In experiments with a large number of recrystallisation steps (Experiments 10 and 25), the a-axes simultaneously rotate, defining a girdle parallel to the xz-plane and maximum parallel to the elongation axis.

The FFT algorithm allows tracking of the relative activity of individual slip systems. Although the LPO development in the different experiments is qualitatively similar (Fig. 7), the amount of DRX causes significant differences in the relative activities of the slip systems (Fig. 10). Basal slip activity decreases with strain, compensated by non-basal slip (Fig. 10). DRX amplifies this behaviour up to a maximum shortening of 70%. The highest amounts of DRX (Experiment 25) exhibit the extreme case: pyramidal slip becomes the most important slip system at ~55% shortening. At higher strains this behaviour may be reverted at differing strain thresholds, indicated by a changing inflection point of the curves in Figure 10.

Fig. 10. Relative activity of basal and non-basal slip systems during deformation for all the simulations, calculated from Eqn (2).

The decrease of basal slip activity and its replacement by pyramidal slip has been described before in simulations using a visco-plastic self-consistent approach in uniaxial compression (Castelnau and others, 1996). However, the rise of pyramidal slip activity with more DRX does not significantly affect the final c-axis distribution, which is similar for all experiments, but instead produces an anisotropic distribution in a- and prism plane normal axes (<11–20> and <10–10>, Fig. 6). Such an anisotropic distribution of a-axes is difficult to observe in ice cores, as full crystal orientation measurements of statistically significant numbers of grains are not standard. In spite of these difficulties, it has been described in one ice core (Miyamoto and others, 2005): the deep part of the GRIP ice core (with a strong single-maximum region of c-axis). A significant concentration of a-axis is observed at certain depths. The anisotropy of slip along different crystallographic directions on the basal plane is proposed as a possible explanation (Miyamoto and others, 2005). Alternatively, the a-axes distribution could indicate a simple shear component to an overall compressional strain regime: a preferred glide direction in the basal plane will then cause alignment of a-axes along the simple shear direction perpendicular to the c-axes. However, as our simulations were performed in pure shear the first explanation proposed by Miyamoto and others (2005) may hold: if a slip system on a prismatic or/and pyramidal plane is active, a-axes may be able to concentrate gradually with depth (Miyamoto and others, 2005).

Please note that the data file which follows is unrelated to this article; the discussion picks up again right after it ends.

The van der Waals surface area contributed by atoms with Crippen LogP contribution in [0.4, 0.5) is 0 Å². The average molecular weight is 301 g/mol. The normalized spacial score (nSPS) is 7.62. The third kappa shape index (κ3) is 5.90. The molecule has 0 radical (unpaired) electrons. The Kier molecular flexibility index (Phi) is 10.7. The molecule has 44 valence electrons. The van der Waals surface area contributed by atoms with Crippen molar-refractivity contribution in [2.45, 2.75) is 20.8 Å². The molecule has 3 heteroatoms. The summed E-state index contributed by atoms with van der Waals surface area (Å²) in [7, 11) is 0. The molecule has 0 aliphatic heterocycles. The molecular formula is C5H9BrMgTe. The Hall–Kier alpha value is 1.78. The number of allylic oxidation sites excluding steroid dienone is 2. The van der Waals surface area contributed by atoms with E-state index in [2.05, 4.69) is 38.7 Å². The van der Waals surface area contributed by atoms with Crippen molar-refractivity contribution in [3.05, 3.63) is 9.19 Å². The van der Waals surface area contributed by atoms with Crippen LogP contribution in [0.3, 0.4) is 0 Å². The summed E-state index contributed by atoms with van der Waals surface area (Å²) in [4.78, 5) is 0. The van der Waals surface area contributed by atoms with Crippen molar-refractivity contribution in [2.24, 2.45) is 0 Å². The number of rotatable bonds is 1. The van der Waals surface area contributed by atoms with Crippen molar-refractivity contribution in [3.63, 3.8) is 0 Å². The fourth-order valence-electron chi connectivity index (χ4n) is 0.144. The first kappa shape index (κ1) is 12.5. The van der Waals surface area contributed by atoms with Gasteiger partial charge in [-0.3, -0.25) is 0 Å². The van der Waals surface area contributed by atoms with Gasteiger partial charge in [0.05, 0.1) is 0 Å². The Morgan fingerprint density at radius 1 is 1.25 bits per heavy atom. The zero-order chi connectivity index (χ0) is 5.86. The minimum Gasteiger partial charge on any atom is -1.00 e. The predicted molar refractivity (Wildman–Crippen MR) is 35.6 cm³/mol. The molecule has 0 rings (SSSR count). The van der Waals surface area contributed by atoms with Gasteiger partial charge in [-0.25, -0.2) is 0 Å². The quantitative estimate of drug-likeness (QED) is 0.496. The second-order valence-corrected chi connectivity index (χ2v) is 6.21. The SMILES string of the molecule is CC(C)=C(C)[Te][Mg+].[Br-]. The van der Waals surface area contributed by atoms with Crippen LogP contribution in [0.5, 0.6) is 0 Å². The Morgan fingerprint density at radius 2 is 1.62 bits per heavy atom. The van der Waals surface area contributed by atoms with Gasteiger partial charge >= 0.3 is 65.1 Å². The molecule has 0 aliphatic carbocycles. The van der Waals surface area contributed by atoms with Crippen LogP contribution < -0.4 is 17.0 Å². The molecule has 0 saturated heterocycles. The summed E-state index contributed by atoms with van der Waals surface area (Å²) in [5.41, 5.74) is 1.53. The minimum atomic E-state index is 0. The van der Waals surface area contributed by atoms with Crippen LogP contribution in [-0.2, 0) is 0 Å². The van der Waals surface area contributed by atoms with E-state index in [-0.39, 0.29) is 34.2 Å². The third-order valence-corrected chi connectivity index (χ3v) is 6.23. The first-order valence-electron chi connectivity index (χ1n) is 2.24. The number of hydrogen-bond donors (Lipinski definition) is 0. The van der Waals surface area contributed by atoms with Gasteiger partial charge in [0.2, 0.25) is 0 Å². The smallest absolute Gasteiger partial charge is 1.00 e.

4.3. Stress evolution

Pure shear simulations are characterised by an initial strain hardening stage followed by a steady state at large strain (Fig. 11d). This hardening is associated with the alignment of c-axes close to the compression axis (Figs 11 and 6). The plateau is reached at lower equivalent stress (Duval and others, 1983) for experiments with more DRX, and is still not reached at 70% shortening in Experiment 1. With more DRX steps the strain hardening stage is contracted, so that simulations reach a steady state at 60% of shortening in Experiment 10 and 50% of shortening in Experiment 25. In Figure 11a–c the evolution of the stress tensors during deformation shows how σ xx and σ yy (extension and compression direction) evolve differently. At the beginning, the out-of-plane deviatoric stress (σ zz) is ~0. As the material hardens, this σ zz increases in absolute magnitude to maintain plane-strain deformation. If we assume that the macroscopic stress exponent can be calculated for the same amount of shortening for simulations at different strain-rates, in order to compare materials of similar states (e.g. similar anisotropy), we can observe an increase of the stress exponent during deformation (Fig. 11e). The exponent increases from the initial n = 3, imposed by the exponent used in the constitutive equation for the individual slip systems (Eqn (2)) to ~3.5 at the end of the experiments. An explanation for this increase of the bulk stress exponent is the DRX-dependent activation of the pyramidal slip system and ensuing strain hardening. It should be noted that the strain hardening is not caused by an imposed hardening law for slip on individual systems, but emerges owing to the development of an LPO, and possibly a shape-preferred orientation (SPO) as well. An SPO with grains elongated perpendicular to the shortening direction has been shown to produce strain hardening (Treagus and Lan, 2004; Takeda and Griera, 2006).

Fig. 11. Deviatoric stress components evolution during deformation for Experiments (a) 1, (b) 10 and (c) 25. Differential stress versus bulk shortening for Experiments 1, 10 and 25 in (d). Differential stresses in (d) were normalised using the experimental values by Duval and others (1983), assuming an average grain size of 1 mm, a temperature of −30°C and the correspondent strain-rate for each experiment. (e) Logarithmic relationship between strain-rate and deviatoric stresses for all simulations performed with DRX in (b). The macroscopic stress exponent n resulting from the first step (i.e. 0.02%), 30 and 70% of shortening are indicated.

4.4. Limitations of the model and further processes